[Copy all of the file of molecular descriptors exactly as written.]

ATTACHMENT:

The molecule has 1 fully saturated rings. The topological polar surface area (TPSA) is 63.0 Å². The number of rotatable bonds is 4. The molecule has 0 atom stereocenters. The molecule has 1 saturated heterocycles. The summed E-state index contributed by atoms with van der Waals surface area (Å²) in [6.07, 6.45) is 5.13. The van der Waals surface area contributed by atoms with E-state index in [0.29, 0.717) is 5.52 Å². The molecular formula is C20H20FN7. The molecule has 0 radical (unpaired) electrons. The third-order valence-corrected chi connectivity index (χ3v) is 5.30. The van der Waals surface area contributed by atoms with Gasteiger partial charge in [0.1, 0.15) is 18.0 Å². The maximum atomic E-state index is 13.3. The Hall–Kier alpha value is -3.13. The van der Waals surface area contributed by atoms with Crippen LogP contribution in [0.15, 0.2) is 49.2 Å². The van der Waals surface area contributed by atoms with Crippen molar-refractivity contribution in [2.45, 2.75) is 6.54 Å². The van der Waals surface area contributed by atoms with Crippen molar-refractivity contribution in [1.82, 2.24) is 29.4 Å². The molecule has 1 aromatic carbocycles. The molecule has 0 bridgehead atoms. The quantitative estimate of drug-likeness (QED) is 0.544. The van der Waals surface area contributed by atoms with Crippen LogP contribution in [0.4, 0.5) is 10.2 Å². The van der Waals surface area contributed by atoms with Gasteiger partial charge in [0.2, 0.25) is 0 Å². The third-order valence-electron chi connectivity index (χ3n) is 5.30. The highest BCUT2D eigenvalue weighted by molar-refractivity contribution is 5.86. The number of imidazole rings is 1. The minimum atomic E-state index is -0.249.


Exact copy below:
The molecule has 1 fully saturated rings. The topological polar surface area (TPSA) is 63.0 Å². The number of rotatable bonds is 4. The molecule has 0 atom stereocenters. The molecule has 1 saturated heterocycles. The summed E-state index contributed by atoms with van der Waals surface area (Å²) in [6.07, 6.45) is 5.13. The van der Waals surface area contributed by atoms with E-state index in [0.29, 0.717) is 5.52 Å². The molecular formula is C20H20FN7. The molecule has 0 radical (unpaired) electrons. The third-order valence-corrected chi connectivity index (χ3v) is 5.30. The van der Waals surface area contributed by atoms with Gasteiger partial charge in [0.1, 0.15) is 18.0 Å². The maximum atomic E-state index is 13.3. The Hall–Kier alpha value is -3.13. The van der Waals surface area contributed by atoms with Crippen LogP contribution in [0.15, 0.2) is 49.2 Å². The van der Waals surface area contributed by atoms with Crippen molar-refractivity contribution in [2.45, 2.75) is 6.54 Å². The van der Waals surface area contributed by atoms with Crippen molar-refractivity contribution in [1.82, 2.24) is 29.4 Å². The molecule has 1 aromatic carbocycles. The molecule has 0 bridgehead atoms. The quantitative estimate of drug-likeness (QED) is 0.544. The van der Waals surface area contributed by atoms with Crippen LogP contribution in [0.4, 0.5) is 10.2 Å². The van der Waals surface area contributed by atoms with Gasteiger partial charge in [0.2, 0.25) is 0 Å². The third-order valence-electron chi connectivity index (χ3n) is 5.30. The highest BCUT2D eigenvalue weighted by molar-refractivity contribution is 5.86. The number of imidazole rings is 1. The minimum atomic E-state index is -0.249.